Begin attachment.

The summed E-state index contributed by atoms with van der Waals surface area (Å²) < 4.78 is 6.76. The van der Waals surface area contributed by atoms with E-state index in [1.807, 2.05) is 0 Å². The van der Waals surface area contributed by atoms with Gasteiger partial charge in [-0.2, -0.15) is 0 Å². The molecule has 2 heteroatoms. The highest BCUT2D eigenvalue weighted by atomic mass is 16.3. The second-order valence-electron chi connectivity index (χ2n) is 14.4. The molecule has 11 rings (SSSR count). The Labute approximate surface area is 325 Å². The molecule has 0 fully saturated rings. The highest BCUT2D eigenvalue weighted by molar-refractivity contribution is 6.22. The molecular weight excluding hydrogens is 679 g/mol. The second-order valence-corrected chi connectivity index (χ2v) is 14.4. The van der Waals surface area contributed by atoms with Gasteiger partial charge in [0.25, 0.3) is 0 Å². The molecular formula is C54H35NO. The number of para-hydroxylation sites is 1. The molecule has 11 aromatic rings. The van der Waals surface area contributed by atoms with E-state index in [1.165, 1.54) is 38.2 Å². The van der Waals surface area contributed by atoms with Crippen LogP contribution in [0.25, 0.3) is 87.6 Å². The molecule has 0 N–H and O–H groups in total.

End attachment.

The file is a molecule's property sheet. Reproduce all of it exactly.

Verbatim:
The summed E-state index contributed by atoms with van der Waals surface area (Å²) < 4.78 is 6.76. The van der Waals surface area contributed by atoms with E-state index in [1.807, 2.05) is 0 Å². The van der Waals surface area contributed by atoms with Gasteiger partial charge in [-0.2, -0.15) is 0 Å². The molecule has 2 heteroatoms. The highest BCUT2D eigenvalue weighted by atomic mass is 16.3. The second-order valence-electron chi connectivity index (χ2n) is 14.4. The molecule has 11 rings (SSSR count). The Labute approximate surface area is 325 Å². The molecule has 0 fully saturated rings. The highest BCUT2D eigenvalue weighted by molar-refractivity contribution is 6.22. The molecular weight excluding hydrogens is 679 g/mol. The second-order valence-corrected chi connectivity index (χ2v) is 14.4. The van der Waals surface area contributed by atoms with Gasteiger partial charge in [0.25, 0.3) is 0 Å². The molecular formula is C54H35NO. The number of para-hydroxylation sites is 1. The molecule has 11 aromatic rings. The van der Waals surface area contributed by atoms with E-state index in [1.165, 1.54) is 38.2 Å². The van der Waals surface area contributed by atoms with Crippen LogP contribution in [0.25, 0.3) is 87.6 Å². The molecule has 0 N–H and O–H groups in total.